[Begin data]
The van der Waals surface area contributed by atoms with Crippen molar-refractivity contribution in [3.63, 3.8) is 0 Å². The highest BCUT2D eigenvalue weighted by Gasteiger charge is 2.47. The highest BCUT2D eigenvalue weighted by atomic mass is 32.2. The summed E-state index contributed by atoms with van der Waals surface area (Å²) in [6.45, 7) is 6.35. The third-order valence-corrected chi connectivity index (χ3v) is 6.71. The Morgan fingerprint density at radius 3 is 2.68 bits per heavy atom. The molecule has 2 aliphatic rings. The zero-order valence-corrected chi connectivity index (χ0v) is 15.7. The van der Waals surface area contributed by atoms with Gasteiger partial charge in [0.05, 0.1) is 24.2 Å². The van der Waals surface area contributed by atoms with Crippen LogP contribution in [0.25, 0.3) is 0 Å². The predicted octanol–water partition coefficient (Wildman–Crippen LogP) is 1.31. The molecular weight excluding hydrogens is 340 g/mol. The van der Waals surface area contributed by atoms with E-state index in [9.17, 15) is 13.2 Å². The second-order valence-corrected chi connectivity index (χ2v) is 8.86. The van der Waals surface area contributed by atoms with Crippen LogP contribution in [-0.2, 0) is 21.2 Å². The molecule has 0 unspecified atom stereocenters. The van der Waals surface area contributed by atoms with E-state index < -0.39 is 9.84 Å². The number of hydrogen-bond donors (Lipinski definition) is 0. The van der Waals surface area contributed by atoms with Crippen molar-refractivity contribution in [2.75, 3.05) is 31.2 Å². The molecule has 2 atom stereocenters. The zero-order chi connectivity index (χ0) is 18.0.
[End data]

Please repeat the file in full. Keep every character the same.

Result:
The van der Waals surface area contributed by atoms with Crippen molar-refractivity contribution in [3.63, 3.8) is 0 Å². The highest BCUT2D eigenvalue weighted by Gasteiger charge is 2.47. The highest BCUT2D eigenvalue weighted by atomic mass is 32.2. The summed E-state index contributed by atoms with van der Waals surface area (Å²) in [6.45, 7) is 6.35. The third-order valence-corrected chi connectivity index (χ3v) is 6.71. The Morgan fingerprint density at radius 3 is 2.68 bits per heavy atom. The molecule has 2 aliphatic rings. The zero-order valence-corrected chi connectivity index (χ0v) is 15.7. The van der Waals surface area contributed by atoms with Gasteiger partial charge in [0.05, 0.1) is 24.2 Å². The van der Waals surface area contributed by atoms with Crippen LogP contribution in [0.25, 0.3) is 0 Å². The predicted octanol–water partition coefficient (Wildman–Crippen LogP) is 1.31. The molecular weight excluding hydrogens is 340 g/mol. The van der Waals surface area contributed by atoms with E-state index in [9.17, 15) is 13.2 Å². The second-order valence-corrected chi connectivity index (χ2v) is 8.86. The van der Waals surface area contributed by atoms with Crippen LogP contribution in [-0.2, 0) is 21.2 Å². The molecule has 0 unspecified atom stereocenters. The van der Waals surface area contributed by atoms with E-state index < -0.39 is 9.84 Å². The number of hydrogen-bond donors (Lipinski definition) is 0. The van der Waals surface area contributed by atoms with Crippen molar-refractivity contribution in [2.75, 3.05) is 31.2 Å². The molecule has 2 atom stereocenters. The zero-order chi connectivity index (χ0) is 18.0.